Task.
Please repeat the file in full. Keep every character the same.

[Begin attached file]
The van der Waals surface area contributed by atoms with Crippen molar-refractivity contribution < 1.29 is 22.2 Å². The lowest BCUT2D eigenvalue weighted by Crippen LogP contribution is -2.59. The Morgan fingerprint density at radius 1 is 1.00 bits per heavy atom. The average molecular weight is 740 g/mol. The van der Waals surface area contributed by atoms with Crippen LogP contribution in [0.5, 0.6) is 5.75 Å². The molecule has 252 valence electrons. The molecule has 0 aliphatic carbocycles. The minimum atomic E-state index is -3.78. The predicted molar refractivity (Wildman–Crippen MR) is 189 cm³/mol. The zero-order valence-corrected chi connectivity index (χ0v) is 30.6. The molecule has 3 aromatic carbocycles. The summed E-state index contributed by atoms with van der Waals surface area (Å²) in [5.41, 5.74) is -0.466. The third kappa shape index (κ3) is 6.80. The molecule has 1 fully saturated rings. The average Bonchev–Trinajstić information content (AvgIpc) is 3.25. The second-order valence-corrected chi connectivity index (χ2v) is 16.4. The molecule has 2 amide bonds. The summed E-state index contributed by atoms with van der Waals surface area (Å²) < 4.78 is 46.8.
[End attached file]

The van der Waals surface area contributed by atoms with Crippen molar-refractivity contribution < 1.29 is 22.2 Å². The lowest BCUT2D eigenvalue weighted by Crippen LogP contribution is -2.59. The Morgan fingerprint density at radius 1 is 1.00 bits per heavy atom. The average molecular weight is 740 g/mol. The van der Waals surface area contributed by atoms with Crippen LogP contribution in [0.5, 0.6) is 5.75 Å². The molecule has 252 valence electrons. The molecule has 0 aliphatic carbocycles. The minimum atomic E-state index is -3.78. The predicted molar refractivity (Wildman–Crippen MR) is 189 cm³/mol. The zero-order valence-corrected chi connectivity index (χ0v) is 30.6. The molecule has 3 aromatic carbocycles. The summed E-state index contributed by atoms with van der Waals surface area (Å²) in [5.41, 5.74) is -0.466. The third kappa shape index (κ3) is 6.80. The molecule has 1 fully saturated rings. The average Bonchev–Trinajstić information content (AvgIpc) is 3.25. The second-order valence-corrected chi connectivity index (χ2v) is 16.4. The molecule has 2 amide bonds. The summed E-state index contributed by atoms with van der Waals surface area (Å²) < 4.78 is 46.8.